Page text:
Today’s topic to discuss dealt with Walt Whitman, and the connections made between his works, particularly, Crossing Brooklyn Ferry, and the periods of Realism and Romanticism. The romantic period examines the dark side of human nature and deals with the unconscious. Whereas, the realistic period, focuses on a particular scenario that is common as well as prevalent within any society. Also, Romanticism relates to the idea that everything is more individual, which is the very beginnings of what we call, psychology. The Civil War, which occurred in the 1800s, portrayed an American economy that became more based on the cities, and work based opportunities were reflected in urban life. During this time period, in Europe, the author, Victor Hugo, the writer of Les Miserables, began to slowly shift the scene and moved towards Realism. A perfect example would be Washington Square, because it is about a timid woman that could be seduced by a handsome man. The realistic part of this novel is the fact that Henry James, the author of Washington Square, depicts real life.
Walt Whitman’s poem, Crossing Brooklyn Ferry, doesn’t only discuss the journey people take everyday by means of the ferry, but takes the experience, and give his own unique perspective. He talks about how it relates him to future generations because in a way we are all related. We are all one, and we are all having this big common experience. The commonality of humanity is exemplified through the people riding the ferry everyday, enabling Walt to ennoble the experience. The tone when describing this experience is pleasant, and he uses repetitive words to say that the experience is beautiful.
During the 1860’s in the U.S, the Civil War happens, and the society as a whole as a result of the war, is quite confused because of the emancipation of slavery. The economy has to be reworked because it was heavily based on slavery and these once enslaved individuals, now go to the north to look for jobs. This imagined grace in the South suddenly, goes away, and the people who want to stay and work the land have to get a hold of it. The industrial aspect of the United States consists of: factories, mechanized labor, and the farm equipment is more sophisticated. Community is based on the urban capitalist system. The fact that these men and women who are now not oppressed anymore visiting the city and seeing big factories is quite cool and awesome to think about. Whitman elevates it in his poetry and at the same time he is creating imagery that is the equivalence of the beauty of the farmland. His poetry creates an idealized image of America that is made by the working person. I was surprised to find out that Walt is a gay man. But, he is a very big guy with an extraordinary face, representing both realism and idealism.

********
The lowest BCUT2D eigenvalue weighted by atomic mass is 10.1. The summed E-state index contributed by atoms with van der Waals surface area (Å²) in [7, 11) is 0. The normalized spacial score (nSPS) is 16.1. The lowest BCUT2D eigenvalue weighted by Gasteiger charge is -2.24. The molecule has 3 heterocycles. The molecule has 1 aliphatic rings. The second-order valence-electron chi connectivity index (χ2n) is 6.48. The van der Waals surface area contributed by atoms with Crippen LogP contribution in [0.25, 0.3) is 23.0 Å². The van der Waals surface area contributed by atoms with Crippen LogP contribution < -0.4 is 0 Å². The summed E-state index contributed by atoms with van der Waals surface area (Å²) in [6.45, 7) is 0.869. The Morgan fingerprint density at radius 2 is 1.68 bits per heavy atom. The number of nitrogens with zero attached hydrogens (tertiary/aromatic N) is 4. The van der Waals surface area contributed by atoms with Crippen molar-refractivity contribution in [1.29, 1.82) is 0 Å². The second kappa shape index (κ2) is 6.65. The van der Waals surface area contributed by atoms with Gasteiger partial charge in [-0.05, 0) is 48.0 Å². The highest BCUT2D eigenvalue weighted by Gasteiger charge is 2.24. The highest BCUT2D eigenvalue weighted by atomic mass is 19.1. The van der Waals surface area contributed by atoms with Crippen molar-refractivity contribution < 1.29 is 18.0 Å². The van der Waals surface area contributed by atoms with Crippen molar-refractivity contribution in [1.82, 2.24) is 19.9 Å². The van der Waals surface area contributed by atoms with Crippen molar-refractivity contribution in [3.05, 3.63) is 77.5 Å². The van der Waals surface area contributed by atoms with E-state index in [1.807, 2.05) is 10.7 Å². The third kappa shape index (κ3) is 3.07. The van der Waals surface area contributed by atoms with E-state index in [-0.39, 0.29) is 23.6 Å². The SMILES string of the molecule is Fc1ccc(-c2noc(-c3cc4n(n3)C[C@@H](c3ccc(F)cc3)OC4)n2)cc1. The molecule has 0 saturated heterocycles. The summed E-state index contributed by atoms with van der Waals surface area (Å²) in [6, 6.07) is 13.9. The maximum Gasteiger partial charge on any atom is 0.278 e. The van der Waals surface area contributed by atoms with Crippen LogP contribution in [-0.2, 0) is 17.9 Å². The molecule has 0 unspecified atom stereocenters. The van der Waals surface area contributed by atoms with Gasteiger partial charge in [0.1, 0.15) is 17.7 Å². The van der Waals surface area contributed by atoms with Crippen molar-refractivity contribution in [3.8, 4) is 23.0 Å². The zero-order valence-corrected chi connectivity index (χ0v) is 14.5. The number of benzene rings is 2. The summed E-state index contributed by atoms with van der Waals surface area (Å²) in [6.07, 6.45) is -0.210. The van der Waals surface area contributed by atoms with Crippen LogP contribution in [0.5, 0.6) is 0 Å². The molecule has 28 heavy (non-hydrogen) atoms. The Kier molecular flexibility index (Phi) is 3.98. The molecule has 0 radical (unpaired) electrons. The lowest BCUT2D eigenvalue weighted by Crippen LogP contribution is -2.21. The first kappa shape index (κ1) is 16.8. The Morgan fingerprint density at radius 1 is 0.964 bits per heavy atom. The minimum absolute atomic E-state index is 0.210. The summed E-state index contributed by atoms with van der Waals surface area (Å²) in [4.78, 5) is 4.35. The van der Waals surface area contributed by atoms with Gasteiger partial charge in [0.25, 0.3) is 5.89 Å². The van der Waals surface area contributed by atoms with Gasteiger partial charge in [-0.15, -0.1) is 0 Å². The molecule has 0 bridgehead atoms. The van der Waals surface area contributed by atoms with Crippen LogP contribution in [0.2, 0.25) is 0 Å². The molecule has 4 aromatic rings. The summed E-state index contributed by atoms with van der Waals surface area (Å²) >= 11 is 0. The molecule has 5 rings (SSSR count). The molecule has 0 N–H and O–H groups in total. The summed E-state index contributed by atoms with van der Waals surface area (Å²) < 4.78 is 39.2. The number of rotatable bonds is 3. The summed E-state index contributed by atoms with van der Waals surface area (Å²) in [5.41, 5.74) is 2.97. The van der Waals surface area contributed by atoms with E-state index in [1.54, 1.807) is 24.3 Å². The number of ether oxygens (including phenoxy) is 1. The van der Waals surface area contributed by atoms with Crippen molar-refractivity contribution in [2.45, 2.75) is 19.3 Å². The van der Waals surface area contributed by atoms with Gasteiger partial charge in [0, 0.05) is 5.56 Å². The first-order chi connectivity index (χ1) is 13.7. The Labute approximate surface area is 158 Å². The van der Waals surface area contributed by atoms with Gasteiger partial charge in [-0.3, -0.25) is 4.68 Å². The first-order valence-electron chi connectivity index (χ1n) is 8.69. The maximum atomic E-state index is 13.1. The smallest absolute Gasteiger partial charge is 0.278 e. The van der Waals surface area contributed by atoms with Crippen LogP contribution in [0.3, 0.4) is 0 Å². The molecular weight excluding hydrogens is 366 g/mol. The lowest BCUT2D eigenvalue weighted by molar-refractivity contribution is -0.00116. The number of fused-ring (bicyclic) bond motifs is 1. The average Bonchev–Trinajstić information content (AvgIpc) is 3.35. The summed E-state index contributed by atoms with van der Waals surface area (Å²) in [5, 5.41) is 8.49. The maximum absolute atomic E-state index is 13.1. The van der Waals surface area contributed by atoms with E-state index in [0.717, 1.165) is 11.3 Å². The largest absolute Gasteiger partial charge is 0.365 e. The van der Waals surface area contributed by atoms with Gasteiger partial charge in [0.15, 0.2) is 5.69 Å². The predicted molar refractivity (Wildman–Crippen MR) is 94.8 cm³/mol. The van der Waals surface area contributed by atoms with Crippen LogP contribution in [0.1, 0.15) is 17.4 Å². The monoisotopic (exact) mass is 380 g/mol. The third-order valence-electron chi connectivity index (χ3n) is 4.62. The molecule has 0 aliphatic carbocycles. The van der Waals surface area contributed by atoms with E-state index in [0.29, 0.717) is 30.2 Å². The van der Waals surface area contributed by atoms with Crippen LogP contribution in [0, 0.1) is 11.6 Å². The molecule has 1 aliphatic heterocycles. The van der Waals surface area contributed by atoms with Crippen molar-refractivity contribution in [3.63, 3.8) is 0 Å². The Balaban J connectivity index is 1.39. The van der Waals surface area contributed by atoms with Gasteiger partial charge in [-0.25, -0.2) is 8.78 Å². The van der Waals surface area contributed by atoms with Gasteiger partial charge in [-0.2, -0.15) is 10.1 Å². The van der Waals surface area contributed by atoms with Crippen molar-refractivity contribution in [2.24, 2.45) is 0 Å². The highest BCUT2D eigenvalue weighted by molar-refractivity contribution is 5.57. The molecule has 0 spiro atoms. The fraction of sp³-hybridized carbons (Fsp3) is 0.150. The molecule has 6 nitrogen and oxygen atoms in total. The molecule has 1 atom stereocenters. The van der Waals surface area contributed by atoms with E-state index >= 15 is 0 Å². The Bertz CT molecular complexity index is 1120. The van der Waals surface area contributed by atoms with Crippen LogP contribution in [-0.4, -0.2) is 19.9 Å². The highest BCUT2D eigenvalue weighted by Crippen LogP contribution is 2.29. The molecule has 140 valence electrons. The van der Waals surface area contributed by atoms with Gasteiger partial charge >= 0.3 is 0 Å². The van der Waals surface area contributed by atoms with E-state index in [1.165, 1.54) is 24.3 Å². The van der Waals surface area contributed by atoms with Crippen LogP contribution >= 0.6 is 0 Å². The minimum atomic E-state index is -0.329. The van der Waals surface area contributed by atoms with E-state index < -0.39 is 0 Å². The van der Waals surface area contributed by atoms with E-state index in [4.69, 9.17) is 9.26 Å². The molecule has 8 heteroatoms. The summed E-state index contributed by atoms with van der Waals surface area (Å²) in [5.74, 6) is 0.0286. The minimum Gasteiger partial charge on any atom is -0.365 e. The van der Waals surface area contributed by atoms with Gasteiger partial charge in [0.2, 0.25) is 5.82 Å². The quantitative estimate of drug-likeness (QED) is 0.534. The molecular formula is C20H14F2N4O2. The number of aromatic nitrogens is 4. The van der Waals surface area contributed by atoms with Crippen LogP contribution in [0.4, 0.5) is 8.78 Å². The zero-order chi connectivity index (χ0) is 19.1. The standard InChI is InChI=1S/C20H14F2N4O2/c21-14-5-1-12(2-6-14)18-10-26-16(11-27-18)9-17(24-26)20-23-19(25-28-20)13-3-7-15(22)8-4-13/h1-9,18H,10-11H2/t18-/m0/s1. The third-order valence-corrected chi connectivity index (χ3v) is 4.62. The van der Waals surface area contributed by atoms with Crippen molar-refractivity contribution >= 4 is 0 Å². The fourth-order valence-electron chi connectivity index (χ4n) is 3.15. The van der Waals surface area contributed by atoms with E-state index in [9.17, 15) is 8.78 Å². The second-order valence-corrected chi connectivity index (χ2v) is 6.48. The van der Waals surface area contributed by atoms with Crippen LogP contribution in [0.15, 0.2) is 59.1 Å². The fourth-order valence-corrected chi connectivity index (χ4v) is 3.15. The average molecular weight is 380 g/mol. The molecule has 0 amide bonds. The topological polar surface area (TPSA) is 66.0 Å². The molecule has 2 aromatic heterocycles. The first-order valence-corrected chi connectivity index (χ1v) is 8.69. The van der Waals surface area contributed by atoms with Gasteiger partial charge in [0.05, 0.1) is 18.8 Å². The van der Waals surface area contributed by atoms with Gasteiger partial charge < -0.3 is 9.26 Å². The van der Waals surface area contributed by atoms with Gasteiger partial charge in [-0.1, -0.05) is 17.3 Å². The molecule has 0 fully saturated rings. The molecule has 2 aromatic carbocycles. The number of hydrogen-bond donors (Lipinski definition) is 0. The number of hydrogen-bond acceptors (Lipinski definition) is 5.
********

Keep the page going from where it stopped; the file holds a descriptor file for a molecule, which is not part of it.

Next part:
Whitman’s poetry, image, and idealism are larger than life; he is a very ecstatic man. When people started talking about the idea of homosexuality, Walt was represented as a quandary. He couldn’t be open about his sexuality, so Mr. Whitman put it in his poetry. In Crossing Brooklyn Ferry, he is symbolically addressing people on the ferry, (close distant), and also talks of future riders and clouds of the west (far distance). As one can see, there is a two-pronged perspective, which brings depth. With his words, he is creating a double landscape and by using repetition it makes his ideas very powerful and personal. After we finished discussing Walt Whitman’s life and Crossing Brooklyn Ferry, we heard a song by, Bob Dylan called, “Hard Rains Are A-Falling,” and through the repetition of sounds, I was able to draw a distinct connection with this song to Walt Whitman’s work. I am starting to develop a liking for poetry, and I’m looking forward to studying it more and more.